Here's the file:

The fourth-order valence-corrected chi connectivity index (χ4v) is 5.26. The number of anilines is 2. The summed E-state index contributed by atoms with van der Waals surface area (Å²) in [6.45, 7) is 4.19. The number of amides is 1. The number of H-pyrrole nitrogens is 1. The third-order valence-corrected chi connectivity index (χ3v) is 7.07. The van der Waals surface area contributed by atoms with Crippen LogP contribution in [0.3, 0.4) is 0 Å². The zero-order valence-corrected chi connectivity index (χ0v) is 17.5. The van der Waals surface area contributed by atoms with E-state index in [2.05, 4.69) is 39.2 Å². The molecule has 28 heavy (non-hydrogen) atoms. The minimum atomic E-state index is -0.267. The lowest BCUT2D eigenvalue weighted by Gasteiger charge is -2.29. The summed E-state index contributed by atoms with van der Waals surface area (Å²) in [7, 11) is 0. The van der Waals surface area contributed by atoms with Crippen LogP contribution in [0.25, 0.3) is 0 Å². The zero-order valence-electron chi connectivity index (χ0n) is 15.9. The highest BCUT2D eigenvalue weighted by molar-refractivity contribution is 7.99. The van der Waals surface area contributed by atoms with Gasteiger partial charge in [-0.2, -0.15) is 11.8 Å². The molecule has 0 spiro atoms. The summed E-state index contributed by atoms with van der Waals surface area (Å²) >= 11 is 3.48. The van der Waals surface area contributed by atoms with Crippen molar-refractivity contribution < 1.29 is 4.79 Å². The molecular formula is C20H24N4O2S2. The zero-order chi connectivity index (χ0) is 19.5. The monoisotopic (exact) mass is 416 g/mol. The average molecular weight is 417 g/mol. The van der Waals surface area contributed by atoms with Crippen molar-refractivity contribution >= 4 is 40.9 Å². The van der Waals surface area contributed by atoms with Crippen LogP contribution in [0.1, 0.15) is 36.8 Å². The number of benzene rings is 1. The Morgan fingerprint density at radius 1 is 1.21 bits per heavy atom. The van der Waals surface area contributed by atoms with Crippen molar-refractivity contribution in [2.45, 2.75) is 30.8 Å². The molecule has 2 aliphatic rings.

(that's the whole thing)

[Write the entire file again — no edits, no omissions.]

The fourth-order valence-corrected chi connectivity index (χ4v) is 5.26. The number of anilines is 2. The summed E-state index contributed by atoms with van der Waals surface area (Å²) in [6.45, 7) is 4.19. The number of amides is 1. The number of H-pyrrole nitrogens is 1. The third-order valence-corrected chi connectivity index (χ3v) is 7.07. The van der Waals surface area contributed by atoms with Crippen LogP contribution in [0.3, 0.4) is 0 Å². The zero-order valence-corrected chi connectivity index (χ0v) is 17.5. The van der Waals surface area contributed by atoms with E-state index in [2.05, 4.69) is 39.2 Å². The molecule has 28 heavy (non-hydrogen) atoms. The minimum atomic E-state index is -0.267. The lowest BCUT2D eigenvalue weighted by Gasteiger charge is -2.29. The summed E-state index contributed by atoms with van der Waals surface area (Å²) in [7, 11) is 0. The van der Waals surface area contributed by atoms with Crippen LogP contribution in [0.25, 0.3) is 0 Å². The zero-order valence-electron chi connectivity index (χ0n) is 15.9. The highest BCUT2D eigenvalue weighted by molar-refractivity contribution is 7.99. The van der Waals surface area contributed by atoms with Gasteiger partial charge in [-0.2, -0.15) is 11.8 Å². The molecule has 0 spiro atoms. The summed E-state index contributed by atoms with van der Waals surface area (Å²) >= 11 is 3.48. The van der Waals surface area contributed by atoms with Crippen molar-refractivity contribution < 1.29 is 4.79 Å². The molecular formula is C20H24N4O2S2. The zero-order chi connectivity index (χ0) is 19.5. The monoisotopic (exact) mass is 416 g/mol. The average molecular weight is 417 g/mol. The van der Waals surface area contributed by atoms with Crippen molar-refractivity contribution >= 4 is 40.9 Å². The van der Waals surface area contributed by atoms with Crippen LogP contribution in [0.1, 0.15) is 36.8 Å². The number of benzene rings is 1. The Morgan fingerprint density at radius 1 is 1.21 bits per heavy atom. The van der Waals surface area contributed by atoms with Crippen molar-refractivity contribution in [2.45, 2.75) is 30.8 Å². The molecule has 2 aliphatic rings.